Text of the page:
Introduction to Speech Sound Disorders is a comprehensive textbook for undergraduate speech sound disorders courses in communication sciences and disorders programs. The text covers the major concepts and constructs currently framing the study of speech sound disorders in children, including typical and atypical phonological acquisition and clinical skills regarding assessment and intervention. The text is designed to prepare students for graduate level study of speech sound disorders and early supervised clinical practice with children. The text and associated website are intended to support new and experienced instructors as they strive to facilitate novice-level clinical competencies in their speech-language pathology students.
- Detailed organization that provides foundational knowledge and then leads the student through the logical sequence of clinical activities.
- Coherent organization that ensures that all new terms are defined and the student's understanding is enriched by repeated application in new contexts throughout.
- Clear terms and explanations that reflect current research evidence in speech sound disorders.
- Detailed examples, illustrations, tables and figures throughout to increase comprehension for undergraduate students.
- Each chapter begins with learning objectives and ends with study questions.
- Practice activities are included throughout to encourage interactive learning.
- Key Point boxes encourage review of important content at the end of each section.
- A PluralPlus companion website contains PowerPoint lecture slides, example course syllabi, and quizzes and exercises for students.
Introduction to Speech Sound Disorders begins with basic concepts in phonetics and phonology, covers normal phonological development, and then details assessment, interpretation and diagnosis, treatment planning, and finally the selection and implementation of an appropriate intervention. It ends with a description of input, output, and phonological treatment procedures. The text is evidence-based, and includes the most current research on speech sound disorders.
Chapter 1. Concepts in Phonetics and Phonology
1.1 Phonetic Concepts
1.2 Describing Articulatory Knowledge
1.3 Describing Perceptual Knowledge
1.4 Phonological Concepts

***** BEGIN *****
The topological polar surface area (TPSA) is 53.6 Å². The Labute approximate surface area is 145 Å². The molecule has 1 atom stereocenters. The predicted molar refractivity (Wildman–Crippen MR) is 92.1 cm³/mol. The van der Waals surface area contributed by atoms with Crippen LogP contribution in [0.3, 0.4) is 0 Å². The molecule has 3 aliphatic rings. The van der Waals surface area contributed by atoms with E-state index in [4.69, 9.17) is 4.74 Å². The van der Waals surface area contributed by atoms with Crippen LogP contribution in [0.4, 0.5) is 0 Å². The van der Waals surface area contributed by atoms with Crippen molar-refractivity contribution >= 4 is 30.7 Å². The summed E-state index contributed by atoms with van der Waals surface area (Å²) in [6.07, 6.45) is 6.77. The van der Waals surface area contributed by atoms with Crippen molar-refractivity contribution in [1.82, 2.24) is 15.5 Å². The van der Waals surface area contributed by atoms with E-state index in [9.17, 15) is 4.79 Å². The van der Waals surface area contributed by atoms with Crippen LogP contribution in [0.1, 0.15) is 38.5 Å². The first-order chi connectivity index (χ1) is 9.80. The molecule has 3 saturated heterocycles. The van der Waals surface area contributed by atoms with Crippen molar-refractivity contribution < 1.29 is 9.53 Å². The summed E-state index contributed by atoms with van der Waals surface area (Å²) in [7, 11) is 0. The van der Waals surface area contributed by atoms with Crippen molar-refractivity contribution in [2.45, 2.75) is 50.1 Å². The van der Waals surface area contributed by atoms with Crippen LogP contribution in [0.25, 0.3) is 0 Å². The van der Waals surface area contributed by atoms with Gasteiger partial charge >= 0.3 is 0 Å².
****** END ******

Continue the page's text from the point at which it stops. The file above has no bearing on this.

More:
Chapter 2. Phonological Development
2.1 Speech Perception Development
2.2 Early Speech Production Development
2.3 Phonological Development
Chapter 3. Assessment
3.1 Purposes of Evaluation
3.2 Types of Measurement Tools
3.3 Planning the Assessment
3.4 Components of the Speech Assessment
3.5 Considerations for Dialect Speakers, Children Speaking English as a Second Language, and Multilingual Children
Chapter 4. Diagnosis
4.1 Classification of Speech Sound Disorders
4.2 Linguistic Classification of Speech Sound Disorders
4.3 Speech Disorders Classification System
4.4 Psycholinguistic Approach
4.5 Epidemiology of SSD
Chapter 5. Phonological Development
5.1 Deciding Whether to Provide an Intervention
5.2 Service Delivery Options
5.3 Intervention Goals
5.4 Monitoring Treatment Progress
Chapter 6. Input Oriented Approaches
6.1 Rationale for the Input Oriented Approach
6.2 Focused Stimulation
6.3 Ear Training
6.4 Dialogic Reading
Chapter 7. Output Oriented Approaches
7.1 Rationale for the Output Oriented Approach
7.2 Vocal Play
7.3 Fundamentals of the Sensory Motor Approach
7.4 Traditional Articulation Therapy
Chapter 8. Phonological Approaches
8.1 Rationale for a Phonological Approach
8.2 Word Based Phonology: Core Vocabulary Approach
8.3 Phonological Patterns: Cycles Remediation Approach
8.4 Meaningful Minimal Pairs Procedure
8.5 Metaphonological Knowledge
About The Authors
Françoise Brosseau-Lapré, PhD, CCC-SLP, worked as a speech-language pathologist in the pediatric health care setting for several years before taking a position at Purdue University, where she is currently an Assistant Professor of Speech, Language, and Hearing Sciences. Her research is focused on the contribution of speech perception to speech production in phonological development and disorders, as well as cross-linguistic investigations of children with phonological disorders, with the goal to develop more effective assessment and intervention protocols for this population.
Susan Rvachew, PhD, S-LP(C), worked as a speech-language pathologist in pediatric health care settings for 20 years before taking a position at McGill University, where she is currently a Full Professor in the School of Communication Sciences and Disorders. Her research is focused on phonological development and disorders and the development of more effective interventions to treat phonological disorders in children and prevent reading disability in this population. She has published over 65 journal articles and book chapters describing the speech perception, speech production, phonological awareness skills, and/or spelling and reading abilities of infants, children, and adults.
330 pages, Color Illustrations (2 Color), Hardcover, 8.5 x 11"
Purchasers of this book receive complimentary access to supplementary materials hosted on a PluralPlus companion website.
To access the materials, log in to the website using the URL located inside the front cover of your copy of Introduction to Speech Sound Disorders.
To access the student materials, you must register on the companion website and log in using the access code located inside the front cover of your textbook.
To access the instructor materials, you must contact Plural Publishing, Inc. to be verified as an instructor and receive your access code.
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